Drugs: Remdesivir, Camostat and Recombinant Human TMPRSS2 Protein
In the last post, I described the genetic machinery of human cells and that of COVID-19 . Recall that Sars-Cov-2 is a single stranded ‘positive’ sense virus which means it has an RNA polymerase enzyme that helps it replicate inside the cell. The virus has a spike protein that binds the ACE-2 receptor of human lung cells. Now, one more fact you should know is that there is a protein called TMPRSS2 which facilitates that binding.
So now if you are a scientist trying to block this virus, you have three targets to work on. The first is the viral RNA polymerase. That is where the drug Remdesivir comes into play. The drug Remdesivir is a inhibitor of RNA polymerase. A randomized double blind placebo controlled trial published in New England Journal of Medicine this may described a study of 1000 hospitalized patients half of whom received the drug. Remdesivir was superior to placebo in shortening the time to recovery regardless of age, sex, race, and comorbid conditions such as diabetes or hypertension. Mortality was numerically lower in the Remdesivir group but because the number of patients were small it did not reach statistical significance ( 7% vs 11%).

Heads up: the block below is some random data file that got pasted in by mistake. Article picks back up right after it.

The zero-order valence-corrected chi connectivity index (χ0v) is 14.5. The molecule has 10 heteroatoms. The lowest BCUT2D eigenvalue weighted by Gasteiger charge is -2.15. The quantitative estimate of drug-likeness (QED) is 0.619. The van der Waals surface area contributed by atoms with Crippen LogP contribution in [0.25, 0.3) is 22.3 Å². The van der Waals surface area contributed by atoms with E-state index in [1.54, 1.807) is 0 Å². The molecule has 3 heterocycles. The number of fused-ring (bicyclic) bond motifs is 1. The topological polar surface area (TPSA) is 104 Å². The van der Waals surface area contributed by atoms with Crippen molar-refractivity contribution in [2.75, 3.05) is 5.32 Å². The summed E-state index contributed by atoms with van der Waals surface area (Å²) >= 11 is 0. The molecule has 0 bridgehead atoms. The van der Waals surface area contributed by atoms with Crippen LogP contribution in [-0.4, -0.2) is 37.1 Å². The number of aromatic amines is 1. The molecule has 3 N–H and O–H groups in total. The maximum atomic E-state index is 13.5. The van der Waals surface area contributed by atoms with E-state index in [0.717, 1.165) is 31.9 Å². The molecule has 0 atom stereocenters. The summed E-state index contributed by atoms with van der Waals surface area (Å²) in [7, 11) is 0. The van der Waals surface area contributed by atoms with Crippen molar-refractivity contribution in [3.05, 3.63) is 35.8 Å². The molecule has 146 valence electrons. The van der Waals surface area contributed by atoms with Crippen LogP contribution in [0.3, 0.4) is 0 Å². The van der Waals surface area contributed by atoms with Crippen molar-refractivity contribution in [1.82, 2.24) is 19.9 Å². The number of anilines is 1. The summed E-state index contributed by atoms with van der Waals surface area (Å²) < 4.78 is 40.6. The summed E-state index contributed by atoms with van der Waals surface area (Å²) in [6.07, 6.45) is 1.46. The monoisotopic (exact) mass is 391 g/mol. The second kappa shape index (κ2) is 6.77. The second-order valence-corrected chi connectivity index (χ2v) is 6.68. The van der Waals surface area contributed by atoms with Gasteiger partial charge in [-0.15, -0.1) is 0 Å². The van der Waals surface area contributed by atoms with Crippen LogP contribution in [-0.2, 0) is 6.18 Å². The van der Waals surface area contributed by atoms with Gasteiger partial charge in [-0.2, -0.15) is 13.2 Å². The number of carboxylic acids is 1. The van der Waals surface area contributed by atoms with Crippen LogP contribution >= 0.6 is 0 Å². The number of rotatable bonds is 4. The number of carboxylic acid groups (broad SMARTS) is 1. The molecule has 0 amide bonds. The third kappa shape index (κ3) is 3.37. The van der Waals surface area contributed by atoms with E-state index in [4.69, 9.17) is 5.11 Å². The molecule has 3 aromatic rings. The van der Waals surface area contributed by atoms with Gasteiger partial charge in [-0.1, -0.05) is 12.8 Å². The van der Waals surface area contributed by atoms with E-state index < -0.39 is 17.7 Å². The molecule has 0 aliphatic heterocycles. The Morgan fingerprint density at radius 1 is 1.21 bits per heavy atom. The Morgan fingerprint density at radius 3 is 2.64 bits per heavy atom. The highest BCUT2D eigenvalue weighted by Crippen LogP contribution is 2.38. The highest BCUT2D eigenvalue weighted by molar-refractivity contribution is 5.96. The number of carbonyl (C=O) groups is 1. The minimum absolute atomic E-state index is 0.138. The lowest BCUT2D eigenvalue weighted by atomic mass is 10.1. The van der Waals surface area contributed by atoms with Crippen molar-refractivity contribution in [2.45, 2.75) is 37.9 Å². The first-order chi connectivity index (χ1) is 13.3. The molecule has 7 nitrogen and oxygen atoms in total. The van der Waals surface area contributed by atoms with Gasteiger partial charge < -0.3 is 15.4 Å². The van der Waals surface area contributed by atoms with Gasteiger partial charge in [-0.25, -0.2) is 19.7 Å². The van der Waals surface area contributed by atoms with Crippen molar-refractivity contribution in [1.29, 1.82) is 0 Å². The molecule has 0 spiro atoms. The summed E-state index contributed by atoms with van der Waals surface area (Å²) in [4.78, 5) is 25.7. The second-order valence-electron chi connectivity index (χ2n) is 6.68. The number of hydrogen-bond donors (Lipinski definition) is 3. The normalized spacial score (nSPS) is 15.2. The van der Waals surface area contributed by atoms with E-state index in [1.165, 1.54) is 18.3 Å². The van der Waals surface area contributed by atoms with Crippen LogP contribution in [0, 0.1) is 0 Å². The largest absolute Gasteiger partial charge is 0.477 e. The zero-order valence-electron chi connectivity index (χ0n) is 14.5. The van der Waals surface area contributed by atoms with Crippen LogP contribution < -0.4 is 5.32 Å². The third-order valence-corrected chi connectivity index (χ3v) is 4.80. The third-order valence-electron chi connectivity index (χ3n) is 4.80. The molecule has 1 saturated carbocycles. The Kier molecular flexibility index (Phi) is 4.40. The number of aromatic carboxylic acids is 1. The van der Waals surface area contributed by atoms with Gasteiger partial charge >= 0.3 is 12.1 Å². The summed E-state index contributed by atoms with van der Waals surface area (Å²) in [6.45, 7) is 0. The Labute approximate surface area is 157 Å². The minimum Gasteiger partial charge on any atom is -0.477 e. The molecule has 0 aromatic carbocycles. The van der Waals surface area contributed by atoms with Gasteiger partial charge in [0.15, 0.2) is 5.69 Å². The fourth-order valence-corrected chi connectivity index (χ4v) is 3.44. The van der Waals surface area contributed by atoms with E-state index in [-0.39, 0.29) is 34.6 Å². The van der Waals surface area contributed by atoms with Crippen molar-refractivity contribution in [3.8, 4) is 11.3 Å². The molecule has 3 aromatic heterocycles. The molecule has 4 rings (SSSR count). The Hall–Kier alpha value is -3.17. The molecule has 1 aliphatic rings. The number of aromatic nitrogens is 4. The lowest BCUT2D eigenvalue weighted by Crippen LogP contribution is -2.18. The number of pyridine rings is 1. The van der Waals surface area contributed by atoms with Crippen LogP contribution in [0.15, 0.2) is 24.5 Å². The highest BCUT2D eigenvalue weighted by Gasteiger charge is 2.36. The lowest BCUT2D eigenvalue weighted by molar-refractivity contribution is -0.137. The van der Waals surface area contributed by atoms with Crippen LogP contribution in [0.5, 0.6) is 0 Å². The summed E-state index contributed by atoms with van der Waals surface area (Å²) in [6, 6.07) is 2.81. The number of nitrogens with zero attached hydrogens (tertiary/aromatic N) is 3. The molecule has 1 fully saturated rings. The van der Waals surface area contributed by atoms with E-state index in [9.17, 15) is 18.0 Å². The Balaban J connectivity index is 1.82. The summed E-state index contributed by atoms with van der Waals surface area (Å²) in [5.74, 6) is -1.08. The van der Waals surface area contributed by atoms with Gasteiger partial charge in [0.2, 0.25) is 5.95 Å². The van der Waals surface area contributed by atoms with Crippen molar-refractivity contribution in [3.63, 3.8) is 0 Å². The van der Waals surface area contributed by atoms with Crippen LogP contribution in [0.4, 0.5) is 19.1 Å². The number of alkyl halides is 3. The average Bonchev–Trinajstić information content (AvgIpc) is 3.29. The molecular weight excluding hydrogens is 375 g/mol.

The human TMPRSS2 which helps the virus enter the cell is also a target for treatment. The drug Camostat is a TMPRSS2 inhibitor and currently being studied. It was successful in animal models. Scientists have also made a recombinant human TMPRSS2 protein that can act as a dummy particle and fool the virus to bind it in lieu of the real protein. Both have been successful in animals trial and currently being studied. You can visit clinicaltrials.gov and search the names of the drugs and see the ongoing trials.
I promised to tell you how the virus escapes detection of our immune system.